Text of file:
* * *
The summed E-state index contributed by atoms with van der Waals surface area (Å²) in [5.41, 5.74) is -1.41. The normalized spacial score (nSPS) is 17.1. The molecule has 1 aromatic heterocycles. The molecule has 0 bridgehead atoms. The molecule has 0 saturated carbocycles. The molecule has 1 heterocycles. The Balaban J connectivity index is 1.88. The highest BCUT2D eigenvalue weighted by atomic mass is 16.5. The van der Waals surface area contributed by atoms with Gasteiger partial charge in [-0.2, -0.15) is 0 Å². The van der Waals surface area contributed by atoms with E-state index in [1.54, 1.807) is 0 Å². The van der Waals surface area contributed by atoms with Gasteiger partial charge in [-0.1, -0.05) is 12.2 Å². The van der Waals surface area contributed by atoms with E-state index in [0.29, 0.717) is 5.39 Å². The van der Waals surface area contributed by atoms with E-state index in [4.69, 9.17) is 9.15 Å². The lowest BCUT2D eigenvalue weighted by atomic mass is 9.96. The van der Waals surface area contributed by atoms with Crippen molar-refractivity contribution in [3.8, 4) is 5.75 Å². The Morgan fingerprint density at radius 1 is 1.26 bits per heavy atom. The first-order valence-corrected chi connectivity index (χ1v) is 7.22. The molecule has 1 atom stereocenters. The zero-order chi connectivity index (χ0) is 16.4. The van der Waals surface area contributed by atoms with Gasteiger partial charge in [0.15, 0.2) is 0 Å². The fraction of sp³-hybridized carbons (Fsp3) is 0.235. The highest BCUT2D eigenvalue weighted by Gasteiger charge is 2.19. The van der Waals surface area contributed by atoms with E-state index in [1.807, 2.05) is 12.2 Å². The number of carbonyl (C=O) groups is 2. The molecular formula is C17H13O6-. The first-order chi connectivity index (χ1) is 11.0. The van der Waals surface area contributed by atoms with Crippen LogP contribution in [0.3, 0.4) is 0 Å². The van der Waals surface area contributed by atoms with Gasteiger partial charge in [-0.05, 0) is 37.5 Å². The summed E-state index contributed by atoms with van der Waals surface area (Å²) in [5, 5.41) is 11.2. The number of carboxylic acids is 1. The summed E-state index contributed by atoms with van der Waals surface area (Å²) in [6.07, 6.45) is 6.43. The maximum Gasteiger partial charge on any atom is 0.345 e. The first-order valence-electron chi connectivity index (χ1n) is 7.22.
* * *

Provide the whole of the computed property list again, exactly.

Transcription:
The summed E-state index contributed by atoms with van der Waals surface area (Å²) in [5.41, 5.74) is -1.41. The normalized spacial score (nSPS) is 17.1. The molecule has 1 aromatic heterocycles. The molecule has 0 bridgehead atoms. The molecule has 0 saturated carbocycles. The molecule has 1 heterocycles. The Balaban J connectivity index is 1.88. The highest BCUT2D eigenvalue weighted by atomic mass is 16.5. The van der Waals surface area contributed by atoms with Gasteiger partial charge in [-0.2, -0.15) is 0 Å². The van der Waals surface area contributed by atoms with E-state index in [1.54, 1.807) is 0 Å². The van der Waals surface area contributed by atoms with Gasteiger partial charge in [-0.1, -0.05) is 12.2 Å². The van der Waals surface area contributed by atoms with E-state index in [0.29, 0.717) is 5.39 Å². The van der Waals surface area contributed by atoms with E-state index in [4.69, 9.17) is 9.15 Å². The lowest BCUT2D eigenvalue weighted by atomic mass is 9.96. The van der Waals surface area contributed by atoms with Crippen molar-refractivity contribution in [3.8, 4) is 5.75 Å². The Morgan fingerprint density at radius 1 is 1.26 bits per heavy atom. The first-order valence-corrected chi connectivity index (χ1v) is 7.22. The molecule has 1 atom stereocenters. The zero-order chi connectivity index (χ0) is 16.4. The van der Waals surface area contributed by atoms with Gasteiger partial charge in [0.15, 0.2) is 0 Å². The fraction of sp³-hybridized carbons (Fsp3) is 0.235. The highest BCUT2D eigenvalue weighted by Gasteiger charge is 2.19. The van der Waals surface area contributed by atoms with E-state index in [1.807, 2.05) is 12.2 Å². The number of carbonyl (C=O) groups is 2. The molecular formula is C17H13O6-. The first-order chi connectivity index (χ1) is 11.0. The van der Waals surface area contributed by atoms with Crippen LogP contribution in [0.3, 0.4) is 0 Å². The van der Waals surface area contributed by atoms with Gasteiger partial charge in [-0.05, 0) is 37.5 Å². The summed E-state index contributed by atoms with van der Waals surface area (Å²) in [5, 5.41) is 11.2. The number of carboxylic acids is 1. The summed E-state index contributed by atoms with van der Waals surface area (Å²) in [6.07, 6.45) is 6.43. The maximum Gasteiger partial charge on any atom is 0.345 e. The first-order valence-electron chi connectivity index (χ1n) is 7.22.